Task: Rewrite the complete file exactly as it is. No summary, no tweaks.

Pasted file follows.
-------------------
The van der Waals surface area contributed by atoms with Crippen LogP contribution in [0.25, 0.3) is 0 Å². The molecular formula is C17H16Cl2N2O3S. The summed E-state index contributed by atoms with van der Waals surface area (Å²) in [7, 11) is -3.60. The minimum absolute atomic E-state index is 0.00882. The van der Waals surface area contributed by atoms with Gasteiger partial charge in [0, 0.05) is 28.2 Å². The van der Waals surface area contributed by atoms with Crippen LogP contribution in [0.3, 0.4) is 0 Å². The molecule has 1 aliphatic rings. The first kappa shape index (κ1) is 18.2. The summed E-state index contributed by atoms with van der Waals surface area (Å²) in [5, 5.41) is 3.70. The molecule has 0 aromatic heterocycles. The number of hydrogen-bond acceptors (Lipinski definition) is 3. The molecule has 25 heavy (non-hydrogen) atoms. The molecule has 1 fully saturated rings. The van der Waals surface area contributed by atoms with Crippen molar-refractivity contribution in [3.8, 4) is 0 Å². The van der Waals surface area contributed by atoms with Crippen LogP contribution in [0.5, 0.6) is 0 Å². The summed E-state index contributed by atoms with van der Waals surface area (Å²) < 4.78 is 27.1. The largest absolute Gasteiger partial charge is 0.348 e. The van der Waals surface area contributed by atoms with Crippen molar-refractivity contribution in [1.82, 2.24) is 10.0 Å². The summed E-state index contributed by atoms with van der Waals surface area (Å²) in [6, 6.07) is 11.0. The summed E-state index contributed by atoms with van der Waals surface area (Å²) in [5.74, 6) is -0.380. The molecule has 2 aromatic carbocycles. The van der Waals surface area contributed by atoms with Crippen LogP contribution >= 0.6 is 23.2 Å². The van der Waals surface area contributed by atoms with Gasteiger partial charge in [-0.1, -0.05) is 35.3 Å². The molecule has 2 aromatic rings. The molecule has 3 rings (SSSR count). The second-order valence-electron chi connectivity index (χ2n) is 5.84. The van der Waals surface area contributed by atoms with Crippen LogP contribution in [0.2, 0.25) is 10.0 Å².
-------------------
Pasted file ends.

The van der Waals surface area contributed by atoms with Crippen LogP contribution in [0.25, 0.3) is 0 Å². The molecular formula is C17H16Cl2N2O3S. The summed E-state index contributed by atoms with van der Waals surface area (Å²) in [7, 11) is -3.60. The minimum absolute atomic E-state index is 0.00882. The van der Waals surface area contributed by atoms with Gasteiger partial charge in [0, 0.05) is 28.2 Å². The van der Waals surface area contributed by atoms with Crippen LogP contribution in [0.3, 0.4) is 0 Å². The molecule has 1 aliphatic rings. The first kappa shape index (κ1) is 18.2. The summed E-state index contributed by atoms with van der Waals surface area (Å²) in [5, 5.41) is 3.70. The molecule has 0 aromatic heterocycles. The number of hydrogen-bond acceptors (Lipinski definition) is 3. The molecule has 25 heavy (non-hydrogen) atoms. The molecule has 1 fully saturated rings. The van der Waals surface area contributed by atoms with Crippen molar-refractivity contribution in [3.8, 4) is 0 Å². The van der Waals surface area contributed by atoms with Crippen LogP contribution in [0.5, 0.6) is 0 Å². The summed E-state index contributed by atoms with van der Waals surface area (Å²) < 4.78 is 27.1. The largest absolute Gasteiger partial charge is 0.348 e. The van der Waals surface area contributed by atoms with Crippen molar-refractivity contribution in [1.82, 2.24) is 10.0 Å². The summed E-state index contributed by atoms with van der Waals surface area (Å²) in [6, 6.07) is 11.0. The summed E-state index contributed by atoms with van der Waals surface area (Å²) in [5.74, 6) is -0.380. The molecule has 2 aromatic carbocycles. The van der Waals surface area contributed by atoms with Crippen LogP contribution >= 0.6 is 23.2 Å². The van der Waals surface area contributed by atoms with Gasteiger partial charge in [-0.1, -0.05) is 35.3 Å². The molecule has 2 aromatic rings. The molecule has 3 rings (SSSR count). The second-order valence-electron chi connectivity index (χ2n) is 5.84. The van der Waals surface area contributed by atoms with Crippen LogP contribution in [0.2, 0.25) is 10.0 Å².